King over God’s Restored Kingdom
The following is an enhanced transcript of the TheoTalk episode with the same title.
What do we mean when we say Jesus is not only savior to a fallen world, but king over God’s kingdom he came to re-establish upon the earth?
Talk of kings and kingdoms is a bit foreign to Americans like me. But, it turns out, every earthly king who’s ever reigned over an earthly kingdom has done so under the shadow of the ultimate king, who created and therefore owns all things. Genesis 1:1, reminds us, “In the beginning, God created the heavens and the Earth.” And, as we’ve seen, God created us in his image to enjoy a relationship with him who deserves our complete trust and total obedience.
We’ve also seen that Adam and Eve, our first parents, rebelled against our Creator-King, plunging themselves and us, their descendants, under the curse of sin, and expelling themselves and us from God’s kingdom, in which we were created to thrive. But, amazingly, though we deserved God’s judgment, he didn’t give us what we deserved. Instead, he promised to send one who would not only destroy the works of the devil and conquer the power of sin and death, but reestablish and reign over God’s restored kingdom on the earth.
Today we’ll see that Jesus claimed to be God’s Savior-King, declaring at the beginning of his public ministry, “The time is fulfilled, and the kingdom of God is at hand; repent and believe in the gospel” (Mark 1:15, ESV). The wait is over, Jesus says. God’s restored kingdom has come, because I, God’s King have come. Celebrate this good news with me by turning from lesser things to follow me into God’s promised renewal that has finally arrived.
Here, as he would do throughout his ministry, Jesus affirms he is king over God’s kingdom that has come, is coming, and will one day fill the earth. In this lesson, we’ll consider five ways he affirmed this, and why it matters that Jesus is not only our savior, but our good and trustworthy king.
One way Jesus affirmed he was God’s Messiah-King was by repeatedly referring to himself as the “Son of Man,” a title the Prophet Daniel assigned to the Messiah to come (Daniel 7:13-14). The Jews of Jesus’s day would have recognized that, by giving himself this Messianic title, Jesus was claiming to be Daniel’s Messiah-King, come to redeem and reign over God’s people.
A second way Jesus declared himself to be God’s promised king was by claiming he had come to fulfill the Old Covenant Law (Matthew 5:17). By this, Jesus was not only claiming the authority to clarify God’s intention for the Old Covenant Law, which He did repeatedly throughout the Sermon on the Mount (e.g., Matthew 5:21-47); but, more importantly, as He claimed elsewhere, the entire Old Testament points to and is fulfilled in him (John 5:39).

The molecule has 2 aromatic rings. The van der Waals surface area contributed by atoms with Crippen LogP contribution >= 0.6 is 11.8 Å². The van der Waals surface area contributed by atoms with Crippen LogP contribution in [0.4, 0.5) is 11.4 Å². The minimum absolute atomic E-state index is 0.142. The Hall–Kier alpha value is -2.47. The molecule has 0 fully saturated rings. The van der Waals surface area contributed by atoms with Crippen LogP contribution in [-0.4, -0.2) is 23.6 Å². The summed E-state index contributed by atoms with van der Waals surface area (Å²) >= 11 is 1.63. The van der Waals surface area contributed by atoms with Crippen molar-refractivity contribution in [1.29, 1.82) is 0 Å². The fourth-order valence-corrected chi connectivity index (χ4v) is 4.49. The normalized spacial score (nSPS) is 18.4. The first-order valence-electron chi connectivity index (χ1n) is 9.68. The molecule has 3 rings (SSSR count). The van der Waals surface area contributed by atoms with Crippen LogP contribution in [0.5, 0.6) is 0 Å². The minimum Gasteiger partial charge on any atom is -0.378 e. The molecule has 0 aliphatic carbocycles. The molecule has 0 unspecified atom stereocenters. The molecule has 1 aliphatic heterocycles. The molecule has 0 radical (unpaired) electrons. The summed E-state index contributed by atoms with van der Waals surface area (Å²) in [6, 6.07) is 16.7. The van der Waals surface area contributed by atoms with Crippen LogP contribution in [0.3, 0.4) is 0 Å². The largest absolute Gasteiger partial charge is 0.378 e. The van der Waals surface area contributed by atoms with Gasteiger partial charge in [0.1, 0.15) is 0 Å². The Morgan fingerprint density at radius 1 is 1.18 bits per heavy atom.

A third way Jesus affirmed his kingship over God’s kingdom was through his kingdom parables in which he, the Son of Man, reigns as king. As he explained the parable of the weeds in Matthew 13:41, for example, Jesus affirms that he, “…the Son of Man, will send his angels, and they will gather out of his kingdom all causes of sin and all lawbreakers.”
A fourth way Jesus affirmed his kingship over God’s restored kingdom was through his authority over demons. For example, in Matthew 8:29, as Jesus approached a demon-possessed man, the demons cried out, “what have you to do with us, O son of God? Have you come here to torment us before the time?” Notice the demons not only understood their time of judgment would come, but that it had come, as they recognized that Jesus, the Messiah, according to the ancient promise had come to destroy them forever.
This leads to the fifth way Jesus affirmed his kingship over God’s restored kingdom, namely, at the cross, where, through his sacrificial death, Jesus disarmed evil as he purchased His kingdom people.
As the Apostle Paul says in Colossians 1:13-14, ESV, “He [God] has delivered us from the domain of darkness and transferred us to the kingdom of his beloved son, in whom we have redemption, the forgiveness of sins.” Again in Colossians 2, Paul says,
“…God made you alive together with him [the crucified, resurrected Christ], having forgiven us all our trespasses by canceling the record of debt that stood against us with its legal demands. This he set aside, having nailed it to the cross. He disarmed the rulers and authorities” [i.e., the powers of darkness] “and put them to open shame by triumphing over them in Christ.” (Colossians 2:13-15, ESV; comments added in brackets)
Notice that, in both passages, Jesus, the Savior-King broke the power of darkness at the cross to reestablish God’s righteous reign (kingdom of light) upon the earth. And, beyond this theological reality, the fact Jesus gave himself for us on that ugly cross assures us, not only that he is our Savior-King, but that he is a good king who will always seek our best; one who is worthy of our complete trust, total obedience, and as we’ll see next time, even our worship.
Do you know this good Savior-King who came to restore to you a right relationship with the God who made you for himself? Are you experiencing newness of life in his kingdom of light? Because you were made for this, I pray that one day you will know and follow Jesus into that light, and enjoy the life only he can give.